Spring is one of the best times to prune deciduous trees and one of the most frequently asked questions from our viewers is how do I prune Crepe Myrtles. Jim has some particularly good examples on this property thus is a great person to ask. Some of his Crepe Myrtles appear to have not been pruned at all, some appear to have had some intermediate pruning, yet others seem to have been cut more severely. What effects his decision as to how to prune a Crepe Myrtle? Jim likes for Crepe Myrtle to be to be more in a natural form. He likes to take out the inside limbs, let the plant grow up and feature the trunks. He shows us a Natchez Crepe Myrtle, it has beautiful cinnamon bark and he wants to make sure that the blooms that are up on the top get a lot of sunlight. Crepe Myrtle blooms on new growth so if you let the plant grow taller it will put out new growth and that is what it will bloom on. Same thing if you cut the plant down lower, that new growth will too produce the blooms. Jim believes that people need to think about where they are going to put the Crepe Myrtle in their landscape. For example a miniature or dwarf Crepe Myrtle would work well for a smaller home. For a larger residence one can use the taller Natchez Crepe Myrtle. So everyone should think about Crepe Myrtles and the size of the Crepe Myrtle before planting.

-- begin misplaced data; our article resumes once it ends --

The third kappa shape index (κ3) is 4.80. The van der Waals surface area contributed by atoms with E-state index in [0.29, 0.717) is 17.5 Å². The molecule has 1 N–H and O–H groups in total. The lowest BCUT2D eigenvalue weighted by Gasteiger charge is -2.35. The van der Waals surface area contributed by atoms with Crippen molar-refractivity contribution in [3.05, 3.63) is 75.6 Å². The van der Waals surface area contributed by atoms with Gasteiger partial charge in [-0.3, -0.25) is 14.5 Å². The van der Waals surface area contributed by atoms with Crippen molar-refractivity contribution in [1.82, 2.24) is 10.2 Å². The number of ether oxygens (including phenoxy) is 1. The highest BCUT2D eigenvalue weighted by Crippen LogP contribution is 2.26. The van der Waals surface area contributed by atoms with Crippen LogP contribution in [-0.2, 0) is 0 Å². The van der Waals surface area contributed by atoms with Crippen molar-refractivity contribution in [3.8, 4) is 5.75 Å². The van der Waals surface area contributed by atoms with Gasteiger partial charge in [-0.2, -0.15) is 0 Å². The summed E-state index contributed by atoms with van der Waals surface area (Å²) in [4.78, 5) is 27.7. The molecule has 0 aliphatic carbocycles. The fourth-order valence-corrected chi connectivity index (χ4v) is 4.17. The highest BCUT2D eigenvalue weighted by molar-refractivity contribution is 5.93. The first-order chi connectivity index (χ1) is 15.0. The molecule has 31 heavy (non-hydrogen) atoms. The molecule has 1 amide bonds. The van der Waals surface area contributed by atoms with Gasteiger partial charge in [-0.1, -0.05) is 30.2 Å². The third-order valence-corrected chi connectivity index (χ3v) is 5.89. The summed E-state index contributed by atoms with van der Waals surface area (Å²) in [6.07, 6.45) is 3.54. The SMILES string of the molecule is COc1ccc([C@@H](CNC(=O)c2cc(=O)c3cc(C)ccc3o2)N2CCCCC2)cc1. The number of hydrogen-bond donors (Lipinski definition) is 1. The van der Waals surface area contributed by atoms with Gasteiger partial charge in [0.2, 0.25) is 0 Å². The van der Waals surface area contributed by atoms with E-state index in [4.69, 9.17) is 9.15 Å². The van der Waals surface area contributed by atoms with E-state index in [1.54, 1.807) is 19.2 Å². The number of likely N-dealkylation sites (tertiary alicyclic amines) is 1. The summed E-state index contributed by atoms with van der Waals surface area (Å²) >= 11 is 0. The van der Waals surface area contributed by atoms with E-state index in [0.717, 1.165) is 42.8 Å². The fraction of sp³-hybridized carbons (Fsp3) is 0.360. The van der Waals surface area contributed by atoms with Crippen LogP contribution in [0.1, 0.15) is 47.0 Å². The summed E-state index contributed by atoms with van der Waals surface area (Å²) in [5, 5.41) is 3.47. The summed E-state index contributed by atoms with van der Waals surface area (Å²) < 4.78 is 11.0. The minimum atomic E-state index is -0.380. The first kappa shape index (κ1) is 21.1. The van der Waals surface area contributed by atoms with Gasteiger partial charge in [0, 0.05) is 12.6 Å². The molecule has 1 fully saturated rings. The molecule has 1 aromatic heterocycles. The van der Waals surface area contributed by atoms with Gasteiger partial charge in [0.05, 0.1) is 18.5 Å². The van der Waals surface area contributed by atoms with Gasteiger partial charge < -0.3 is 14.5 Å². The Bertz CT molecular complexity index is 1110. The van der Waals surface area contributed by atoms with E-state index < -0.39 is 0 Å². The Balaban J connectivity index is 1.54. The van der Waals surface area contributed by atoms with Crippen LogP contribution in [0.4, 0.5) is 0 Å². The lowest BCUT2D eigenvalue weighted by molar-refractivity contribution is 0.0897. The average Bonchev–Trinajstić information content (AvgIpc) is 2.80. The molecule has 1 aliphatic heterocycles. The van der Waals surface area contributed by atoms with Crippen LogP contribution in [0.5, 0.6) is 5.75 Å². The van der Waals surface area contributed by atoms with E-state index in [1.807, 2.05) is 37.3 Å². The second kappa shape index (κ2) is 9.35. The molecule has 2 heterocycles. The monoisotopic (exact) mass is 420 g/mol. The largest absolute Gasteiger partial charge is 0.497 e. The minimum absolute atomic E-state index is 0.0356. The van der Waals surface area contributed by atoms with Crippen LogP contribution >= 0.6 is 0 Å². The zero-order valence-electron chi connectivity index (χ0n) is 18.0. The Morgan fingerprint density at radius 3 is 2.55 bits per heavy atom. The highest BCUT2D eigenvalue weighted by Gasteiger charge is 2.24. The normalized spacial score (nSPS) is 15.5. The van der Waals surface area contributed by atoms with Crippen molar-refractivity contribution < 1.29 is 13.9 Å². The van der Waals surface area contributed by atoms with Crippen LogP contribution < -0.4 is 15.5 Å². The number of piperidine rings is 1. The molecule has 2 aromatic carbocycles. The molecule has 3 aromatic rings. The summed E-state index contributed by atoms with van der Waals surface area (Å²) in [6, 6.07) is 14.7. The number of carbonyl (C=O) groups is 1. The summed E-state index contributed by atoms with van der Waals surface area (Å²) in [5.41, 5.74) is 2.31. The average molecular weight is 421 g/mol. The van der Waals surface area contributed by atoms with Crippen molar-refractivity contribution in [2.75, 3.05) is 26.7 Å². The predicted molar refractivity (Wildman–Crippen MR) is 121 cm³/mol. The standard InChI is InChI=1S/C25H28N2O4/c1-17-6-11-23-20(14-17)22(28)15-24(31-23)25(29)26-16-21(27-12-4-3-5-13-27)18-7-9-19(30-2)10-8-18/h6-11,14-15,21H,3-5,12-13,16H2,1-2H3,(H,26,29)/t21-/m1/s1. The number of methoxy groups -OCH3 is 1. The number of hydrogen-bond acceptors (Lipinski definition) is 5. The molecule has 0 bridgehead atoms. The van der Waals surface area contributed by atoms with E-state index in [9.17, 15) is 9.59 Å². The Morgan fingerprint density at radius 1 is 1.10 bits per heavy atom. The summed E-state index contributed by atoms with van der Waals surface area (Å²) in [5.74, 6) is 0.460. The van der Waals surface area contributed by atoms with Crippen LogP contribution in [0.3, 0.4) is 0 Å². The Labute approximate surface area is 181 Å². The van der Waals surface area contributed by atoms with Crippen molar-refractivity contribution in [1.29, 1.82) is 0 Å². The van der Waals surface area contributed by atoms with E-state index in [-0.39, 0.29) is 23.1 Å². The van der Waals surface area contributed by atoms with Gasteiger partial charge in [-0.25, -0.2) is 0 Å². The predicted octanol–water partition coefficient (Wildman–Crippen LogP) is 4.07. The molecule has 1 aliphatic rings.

By Susan Martin for Proven Winners,
Photographs courtesy of Proven Winners
When you head to the garden center this spring, you'll find more patterned flowers than ever before. All those stripes, speckles and pinwheels are dazzling but it takes a little know-how to pair them with other flowers in container recipes. Here are five creative ways to design spectacular container recipes using patterned flowers.
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